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Florida Fish Species

Alligator Gar
American Eel
American Shad
Atlantic Croaker
Atlantic Sharpnose Shark
Black Bullhead
Black Crappie
Black Drum
Blue Catfish
Blue Tilapia
Bluegill
Bowfin
Brown Bullhead
Brown Hoplo
Chain Pickerel
Channel Catfish
Clown Knifefish
Common Carp
Flathead Catfish
Flier
Florida Gar
Gizzard Shad
Golden Shiner
Goldfish
Grass Carp
Green Sunfish
Hybrid Striped Bass(wiper/palmetto)
Inland Silverside
Ladyfish
Lake Chubsucker
Largemouth Bass
Longnose Gar
Longnose Sucker
Mayan Cichlid
Mozambique Tilapia
Oscar
Peacock Bass
Red Drum
Redbreast Sunfish
Redear Sunfish
Redfin Pickerel
Redspotted Sunfish
Shoal Bass
Spotted Bass
Spotted Sunfish
Spotted Tilapia
Striped Bass
Striped Mullet
Suckermouth Catfish
Sunfish (Bream)
Suwannee Bass
Threadfin Shad
Warmouth
White Bass
White Catfish
Yellow Bullhead

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FishExplorer Lakes with American Eel
Only lakes in the Fish Explorer database are included in this listing. Lakes we feature on this website are hyperlinked.
American Eel
American eels are catadromous, living in fresh water, spawning in salt water.  Eels span a wider range of latitudes than any other species in North America. They occur as far west as New Mexico and they are common throughout the Caribbean and the West Indies.  While in fresh water, eels live in a variety of stream habitats, especially where they can hide under logs, rocks and undercut banks. Eel can live over a decade and reach lengths of  five feet.
Eels have a snake-like body and small sharp pointed head. Color is brown on top and tan-yellow color on the belly. They are covered with tiny embedded scales and a thick mucus layer. Mouths are equipped with many sharp teeth. All fins are fused into one long fin extending around the body. They have the ability to absorb oxygen through their skins to breathe.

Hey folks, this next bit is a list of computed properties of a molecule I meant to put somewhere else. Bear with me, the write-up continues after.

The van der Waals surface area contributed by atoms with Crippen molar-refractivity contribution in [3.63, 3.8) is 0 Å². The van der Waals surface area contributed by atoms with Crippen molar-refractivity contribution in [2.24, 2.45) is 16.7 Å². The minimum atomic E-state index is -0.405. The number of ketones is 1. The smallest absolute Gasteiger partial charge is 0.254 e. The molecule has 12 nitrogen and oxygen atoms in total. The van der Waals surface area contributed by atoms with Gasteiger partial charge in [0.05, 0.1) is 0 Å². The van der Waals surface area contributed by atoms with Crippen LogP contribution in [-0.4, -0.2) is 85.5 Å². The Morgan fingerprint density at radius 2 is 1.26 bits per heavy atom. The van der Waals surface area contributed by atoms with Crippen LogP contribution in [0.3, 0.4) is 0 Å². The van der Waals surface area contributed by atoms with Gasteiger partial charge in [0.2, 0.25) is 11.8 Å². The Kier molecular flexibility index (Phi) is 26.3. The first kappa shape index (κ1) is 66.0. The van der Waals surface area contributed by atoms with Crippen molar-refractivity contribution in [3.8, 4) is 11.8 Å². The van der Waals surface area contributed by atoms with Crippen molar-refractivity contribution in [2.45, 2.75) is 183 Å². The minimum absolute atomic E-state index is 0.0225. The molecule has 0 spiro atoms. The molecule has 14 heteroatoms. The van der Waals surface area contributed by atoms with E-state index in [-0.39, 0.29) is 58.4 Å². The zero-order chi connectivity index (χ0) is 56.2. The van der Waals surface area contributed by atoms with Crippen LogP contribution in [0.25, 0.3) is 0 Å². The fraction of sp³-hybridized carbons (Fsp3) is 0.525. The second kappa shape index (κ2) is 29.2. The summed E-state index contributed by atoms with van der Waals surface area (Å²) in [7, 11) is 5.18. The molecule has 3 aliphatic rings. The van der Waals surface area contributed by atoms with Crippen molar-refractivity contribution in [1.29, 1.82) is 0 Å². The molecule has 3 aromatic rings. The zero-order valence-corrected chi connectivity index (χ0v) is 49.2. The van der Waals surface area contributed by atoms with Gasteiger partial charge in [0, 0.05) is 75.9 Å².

American Eels lay buried in mud or gravel during the day and feed primarily at night. They are generic feeder, eating small fish, shrimp, crayfish, aquatic insects and their larva, snails, mussels, aquatic worms, and amphibians. Should animals fall into the water, it may be on menu also. Plus, they will scavenge.
 
After the adult eels spawn, they die. Eels then start their lives an egg in the Sargasso Sea near the Bahamas. The larvae, called “glass eels,” are very thin and nearly transparent. It can take a year before they reach fresh water, and many fall to predation.  Once they enter the river they change into a new body shape. These rounder and darker fish are called "elvers."
 
Most Recent American Eel Forum Posts
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American Eel Articles, Blogs, & Podcasts
Blog: Wanna have more fun? 10.24.13 by Chad LaChance
Blog: Boomerang Tool Co. Grip 11.07.12 by Joshua Christensen
Blog: DIY No Drill Removable Kayak Fish FInder 09.29.12 by Joshua Christensen
Blog: Take Your Time 04.12.12 by Joshua Christensen
Blog: Spring (Rebirth) New podcasts coming Soon! 04.11.12 by Tim Emery
Blog: It's your fault! 02.21.12 by Tim Emery
Blog: 4 Apps Every Angler With A Smartphone Should Use 02.09.12 by Joshua Christensen
Blog: Clouser Pattern Detailed - New Article 12.16.11 by Matt Snider
Florida American Eel Photos by Fish Explorer Members
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